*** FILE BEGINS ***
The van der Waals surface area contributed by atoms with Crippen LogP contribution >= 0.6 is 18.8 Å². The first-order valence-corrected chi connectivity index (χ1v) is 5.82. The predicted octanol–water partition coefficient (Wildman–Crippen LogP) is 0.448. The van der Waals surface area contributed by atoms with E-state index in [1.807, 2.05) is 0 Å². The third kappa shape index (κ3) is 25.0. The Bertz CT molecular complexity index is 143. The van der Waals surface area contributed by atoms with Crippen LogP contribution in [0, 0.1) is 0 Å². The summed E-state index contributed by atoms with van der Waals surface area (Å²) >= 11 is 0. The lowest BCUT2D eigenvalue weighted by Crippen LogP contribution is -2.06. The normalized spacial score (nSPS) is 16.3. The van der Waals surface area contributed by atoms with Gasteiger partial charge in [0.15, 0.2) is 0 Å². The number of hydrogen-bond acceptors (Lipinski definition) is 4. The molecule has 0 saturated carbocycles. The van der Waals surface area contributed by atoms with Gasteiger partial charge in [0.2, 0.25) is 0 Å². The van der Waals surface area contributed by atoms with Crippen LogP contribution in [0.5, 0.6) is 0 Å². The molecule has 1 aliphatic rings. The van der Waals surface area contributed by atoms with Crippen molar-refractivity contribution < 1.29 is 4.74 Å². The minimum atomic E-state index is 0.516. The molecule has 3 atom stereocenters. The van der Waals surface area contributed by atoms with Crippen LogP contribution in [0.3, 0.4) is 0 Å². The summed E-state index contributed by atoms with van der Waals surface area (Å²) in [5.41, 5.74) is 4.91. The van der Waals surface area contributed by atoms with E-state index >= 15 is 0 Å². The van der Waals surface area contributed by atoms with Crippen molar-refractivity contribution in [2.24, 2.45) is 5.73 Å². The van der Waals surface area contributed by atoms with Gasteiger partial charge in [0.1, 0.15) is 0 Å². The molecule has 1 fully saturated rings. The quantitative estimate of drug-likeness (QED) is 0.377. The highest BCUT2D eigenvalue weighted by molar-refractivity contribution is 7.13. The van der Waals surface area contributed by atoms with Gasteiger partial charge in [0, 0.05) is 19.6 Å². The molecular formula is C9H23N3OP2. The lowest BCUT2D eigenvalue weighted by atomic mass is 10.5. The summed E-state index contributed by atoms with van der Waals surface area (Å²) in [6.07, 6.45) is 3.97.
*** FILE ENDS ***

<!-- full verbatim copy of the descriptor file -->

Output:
The van der Waals surface area contributed by atoms with Crippen LogP contribution >= 0.6 is 18.8 Å². The first-order valence-corrected chi connectivity index (χ1v) is 5.82. The predicted octanol–water partition coefficient (Wildman–Crippen LogP) is 0.448. The van der Waals surface area contributed by atoms with E-state index in [1.807, 2.05) is 0 Å². The third kappa shape index (κ3) is 25.0. The Bertz CT molecular complexity index is 143. The van der Waals surface area contributed by atoms with Crippen LogP contribution in [0, 0.1) is 0 Å². The summed E-state index contributed by atoms with van der Waals surface area (Å²) >= 11 is 0. The lowest BCUT2D eigenvalue weighted by Crippen LogP contribution is -2.06. The normalized spacial score (nSPS) is 16.3. The van der Waals surface area contributed by atoms with Gasteiger partial charge in [0.15, 0.2) is 0 Å². The number of hydrogen-bond acceptors (Lipinski definition) is 4. The molecule has 0 saturated carbocycles. The van der Waals surface area contributed by atoms with Gasteiger partial charge in [0.2, 0.25) is 0 Å². The van der Waals surface area contributed by atoms with Crippen LogP contribution in [0.5, 0.6) is 0 Å². The molecule has 1 aliphatic rings. The van der Waals surface area contributed by atoms with Crippen molar-refractivity contribution < 1.29 is 4.74 Å². The minimum atomic E-state index is 0.516. The molecule has 3 atom stereocenters. The van der Waals surface area contributed by atoms with Crippen LogP contribution in [0.3, 0.4) is 0 Å². The summed E-state index contributed by atoms with van der Waals surface area (Å²) in [5.41, 5.74) is 4.91. The van der Waals surface area contributed by atoms with E-state index >= 15 is 0 Å². The van der Waals surface area contributed by atoms with Crippen molar-refractivity contribution in [2.24, 2.45) is 5.73 Å². The van der Waals surface area contributed by atoms with Gasteiger partial charge in [0.1, 0.15) is 0 Å². The molecule has 1 fully saturated rings. The quantitative estimate of drug-likeness (QED) is 0.377. The highest BCUT2D eigenvalue weighted by molar-refractivity contribution is 7.13. The van der Waals surface area contributed by atoms with Gasteiger partial charge in [0, 0.05) is 19.6 Å². The molecular formula is C9H23N3OP2. The lowest BCUT2D eigenvalue weighted by atomic mass is 10.5. The summed E-state index contributed by atoms with van der Waals surface area (Å²) in [6.07, 6.45) is 3.97.